CLANDESTIN/SANS-PAPIERS/UNDOCUMENTED MIGRANT- A migrant who has entered a country without documentation or with documentation that has expired. He or she may be a failed asylum seeker, someone who lost patience with the asylum process or someone who never filed an asylum claim. He or she usually works in the underground economy for an indeterminate period of time, with minimal or no rights to public services. He or she is usually subject to expulsion if denounced and arrested. If current immigration laws had been in force in 1608, Jacques Cartier and his men would have been undocumented migrants and faced deportation.
“ILLEGAL” IMMIGRANT- Often used as a pejorative term for in-process or failed ASYLUM SEEKERS, MIGRANT WORKERS or CLANDESTINS. Technically, the only “illegal” immigrants are those who have received a specific deportation order and not respected it. It bears repeating that AN ASYLUM SEEKER IS NOT AN ILLEGAL IMMIGRANT, as asylum seekers are acting within their rights.
DISPLACED PERSON- A person who, because of war or persecution, has been forced to move to another area of his or her home country, or to an immediate border region from which he/she makes regular trips home. Displaced people almost always intend to return home.
EXPATRIATE- A person who moves from one country to another, with documentation, to take a job or to follow a family member who has taken a job, with the intent of living there for the medium to long term, not necessarily of seeking citizenship. Some commentators have criticized media outlets for referring to migrant workers from first-world countries as “expatriates” and migrant workers from second- or third-world countries as “economic migrants” or “migrant workers.”
MIGRANT WORKER- A person who moves from one country to another, usually with documentation, to take a temporary job, usually with the intent of sending money home. In many cases job offers are received before the migrants leave home. Migrant workers usually intend to return to their home countries, although some may decide to undertake residency procedures, which can be more or less complicated depending on the circumstances of entry, the host country, the credentials and skills of the applicant, etc.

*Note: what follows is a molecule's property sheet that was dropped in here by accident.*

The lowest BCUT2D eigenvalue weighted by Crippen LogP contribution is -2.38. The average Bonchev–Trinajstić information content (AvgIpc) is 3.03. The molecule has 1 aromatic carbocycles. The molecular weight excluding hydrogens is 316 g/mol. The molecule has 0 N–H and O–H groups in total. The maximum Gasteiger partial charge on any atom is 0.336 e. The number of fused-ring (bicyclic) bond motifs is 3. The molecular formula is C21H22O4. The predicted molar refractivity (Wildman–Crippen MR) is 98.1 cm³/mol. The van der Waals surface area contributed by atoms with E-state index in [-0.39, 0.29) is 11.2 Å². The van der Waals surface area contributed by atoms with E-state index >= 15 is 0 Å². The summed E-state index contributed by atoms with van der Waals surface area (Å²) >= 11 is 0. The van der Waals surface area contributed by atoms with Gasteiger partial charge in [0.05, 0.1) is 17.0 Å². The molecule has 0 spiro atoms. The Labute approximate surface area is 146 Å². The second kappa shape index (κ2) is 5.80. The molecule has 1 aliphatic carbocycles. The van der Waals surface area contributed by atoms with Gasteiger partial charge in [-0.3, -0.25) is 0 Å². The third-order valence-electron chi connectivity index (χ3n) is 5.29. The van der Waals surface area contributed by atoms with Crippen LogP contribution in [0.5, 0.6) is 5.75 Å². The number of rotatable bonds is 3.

DIASPORA- When significant numbers of people from a given home country settle in a given host country (either as refugees, economic migrants or expatriates who prolong their stay) , they tend to clump together in the same area or areas, and create institutions designed to preserve their language, culture, faith, etc. and help each other participate in the culture of their new country. A modern, pejorative term for this is “ghettoization,” but the less politicized term is “creation of diaspora communities.” If you live in North America and you have access to food, films or cultural events from a variety of different countries, if your community has a “Chinatown” or a “Little Italy,” if you can point out a Syrian bakery, a Russian Orthodox church or a Spanish-language newspaper, you can thank a diaspora community
SECOND-GENERATION- Members of a diaspora community who are born in the host country are called “second-generation [nationality],” “diaspora [nationality],” “overseas [nationality]” and are usually, although not always, bilingual or multilingual. In many cases they hold dual citizenship. They face a balancing act trying to remain part of the diaspora community while being very much part of the host country (which, for them, is the home country).